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    Hell yeah! Hell no!
    Quote Originally Posted by Quikfeet509
    but since ken really doesn't understand human physiology, nor is he a scientist, he once again bangs his head against the wall. repeatedly. sticking the skeptical inquirer up your ass doesn't make you a scientist.
    And I don't blame him.
    It's you accupuncturists that come up with unverifiable and fradulent claims.
    It's like that one lone telemarketer selling something usefull is drowned in an ocean of telemarketers selling bullshit.

    Even if acupuncture works, there is NO reason to think it works for the reasons acupuncturists THINK it works.

    One thing that Ken is missing though is that acupuncture has a potential to be useful, even if it only delivers placebo, and that acupuncture is very likely to have SOME effect on human body, like any other kind of physical therapy.

    The theory is wrong, the practice is correct. Not unusual.

    Tomas
    Current stage of death: denial
  7. Thaiboxerken is offline
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    Posted On:
    5/12/2005 10:14am

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    Quote Originally Posted by Zendetta
    Good article.

    Hasn't acupuncture been used for anesthetic purposes in major surgery?

    THats hard to fake. A placebo effect won't distract you if your abdomen is cut open.

    Considering how sharp scalpels are, I wouldn't doubt that a person could be distracted not to feel the pain until the natural endorphins kick in from the actual cut itself. Some people could go into a mild state of shock as well. Some people also have a really, really high tolerance for pain as well.

    Stage hypnotists can get people to endure all sorts of pain as well.
    "Those who can make you believe absurdities, can make you commit atrocities." Voltaire.
  8. Thaiboxerken is offline
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    Posted On:
    5/12/2005 10:17am

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    Quote Originally Posted by Quikfeet509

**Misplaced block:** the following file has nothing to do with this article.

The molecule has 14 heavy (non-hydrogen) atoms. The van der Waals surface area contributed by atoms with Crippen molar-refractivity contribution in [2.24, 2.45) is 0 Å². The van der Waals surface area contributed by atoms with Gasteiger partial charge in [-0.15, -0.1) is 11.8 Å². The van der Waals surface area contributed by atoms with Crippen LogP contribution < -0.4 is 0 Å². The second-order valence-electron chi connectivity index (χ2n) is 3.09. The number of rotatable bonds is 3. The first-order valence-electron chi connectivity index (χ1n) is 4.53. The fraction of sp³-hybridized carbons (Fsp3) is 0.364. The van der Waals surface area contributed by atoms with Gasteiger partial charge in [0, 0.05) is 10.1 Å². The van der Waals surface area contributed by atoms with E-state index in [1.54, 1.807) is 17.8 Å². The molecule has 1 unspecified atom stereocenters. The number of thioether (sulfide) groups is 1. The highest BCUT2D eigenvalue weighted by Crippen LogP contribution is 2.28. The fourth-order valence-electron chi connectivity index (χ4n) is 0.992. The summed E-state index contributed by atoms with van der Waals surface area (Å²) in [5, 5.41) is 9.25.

blah blah blah, yak, yak...please don't debunk my career.
    I'm not in this to destroy your career, but to help educate people to the fact that acupuncture has no basis in science and is equivalent to medical bullshido.

    Acupuncture is medshido.
    "Those who can make you believe absurdities, can make you commit atrocities." Voltaire.
  9. Quikfeet509 is offline

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    Posted On:
    5/12/2005 10:47am


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    Hell yeah! Hell no!
    Quote Originally Posted by drummerboy
    And I don't blame him.
    It's you accupuncturists that come up with unverifiable and fradulent claims.
    It's like that one lone telemarketer selling something usefull is drowned in an ocean of telemarketers selling bullshit.

    Even if acupuncture works, there is NO reason to think it works for the reasons acupuncturists THINK it works.

    One thing that Ken is missing though is that acupuncture has a potential to be useful, even if it only delivers placebo, and that acupuncture is very likely to have SOME effect on human body, like any other kind of physical therapy.

    The theory is wrong, the practice is correct. Not unusual.

    Tomas

    so acupuncture doesn't work for the reason i think it works? here is an overview by the man that discovered the acupuncture-endorphin theory of acupuncture. it is a little dated and he has done more research since then, but it gives an idea of how acupuncture works.

    http://www.medicalacupuncture.org/ac...meranzart.html

    i realize we never really got to discuss acupuncture like i had wished, but that isn't an excuse for your ignorant assumption of what acupuncturists think.
  10. Quikfeet509 is offline

    Acupuncturist / Anesthesia Student

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    Posted On:
    5/12/2005 10:50am


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    Hell yeah! Hell no!
    Quote Originally Posted by Thaiboxerken
    I'm not in this to destroy your career, but to help educate people to the fact that acupuncture has no basis in science and is equivalent to medical bullshido.

    Acupuncture is medshido.

    i know deep down you are a nice guy, so i don't take it personally. but you should check the link above. there is much more research done on acupuncture then you are obviously aware of.


    like i said, it is a little dated. but a good overview.